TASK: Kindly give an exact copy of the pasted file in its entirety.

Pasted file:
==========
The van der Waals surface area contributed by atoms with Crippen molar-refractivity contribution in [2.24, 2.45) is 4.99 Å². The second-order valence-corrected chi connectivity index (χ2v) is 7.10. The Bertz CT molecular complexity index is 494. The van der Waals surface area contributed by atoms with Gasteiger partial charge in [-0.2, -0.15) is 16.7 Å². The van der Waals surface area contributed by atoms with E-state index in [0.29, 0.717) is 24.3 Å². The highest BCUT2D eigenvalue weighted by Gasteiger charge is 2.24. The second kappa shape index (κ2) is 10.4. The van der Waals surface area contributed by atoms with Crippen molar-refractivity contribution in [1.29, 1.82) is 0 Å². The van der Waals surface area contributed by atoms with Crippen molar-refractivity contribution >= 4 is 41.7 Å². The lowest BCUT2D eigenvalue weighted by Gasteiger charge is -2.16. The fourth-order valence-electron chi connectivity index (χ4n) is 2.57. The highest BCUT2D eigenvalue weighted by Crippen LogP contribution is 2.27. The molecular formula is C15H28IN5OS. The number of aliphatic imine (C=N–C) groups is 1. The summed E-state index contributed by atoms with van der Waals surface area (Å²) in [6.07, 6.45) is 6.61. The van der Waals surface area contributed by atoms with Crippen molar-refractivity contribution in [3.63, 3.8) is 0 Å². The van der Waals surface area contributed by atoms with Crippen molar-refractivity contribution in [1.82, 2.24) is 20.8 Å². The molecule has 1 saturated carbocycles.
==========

The van der Waals surface area contributed by atoms with Crippen molar-refractivity contribution in [2.24, 2.45) is 4.99 Å². The second-order valence-corrected chi connectivity index (χ2v) is 7.10. The Bertz CT molecular complexity index is 494. The van der Waals surface area contributed by atoms with Gasteiger partial charge in [-0.2, -0.15) is 16.7 Å². The van der Waals surface area contributed by atoms with E-state index in [0.29, 0.717) is 24.3 Å². The highest BCUT2D eigenvalue weighted by Gasteiger charge is 2.24. The second kappa shape index (κ2) is 10.4. The van der Waals surface area contributed by atoms with Crippen molar-refractivity contribution in [1.29, 1.82) is 0 Å². The van der Waals surface area contributed by atoms with Crippen molar-refractivity contribution >= 4 is 41.7 Å². The lowest BCUT2D eigenvalue weighted by Gasteiger charge is -2.16. The fourth-order valence-electron chi connectivity index (χ4n) is 2.57. The highest BCUT2D eigenvalue weighted by Crippen LogP contribution is 2.27. The molecular formula is C15H28IN5OS. The number of aliphatic imine (C=N–C) groups is 1. The summed E-state index contributed by atoms with van der Waals surface area (Å²) in [6.07, 6.45) is 6.61. The van der Waals surface area contributed by atoms with Crippen molar-refractivity contribution in [3.63, 3.8) is 0 Å². The van der Waals surface area contributed by atoms with Crippen molar-refractivity contribution in [1.82, 2.24) is 20.8 Å². The molecule has 1 saturated carbocycles.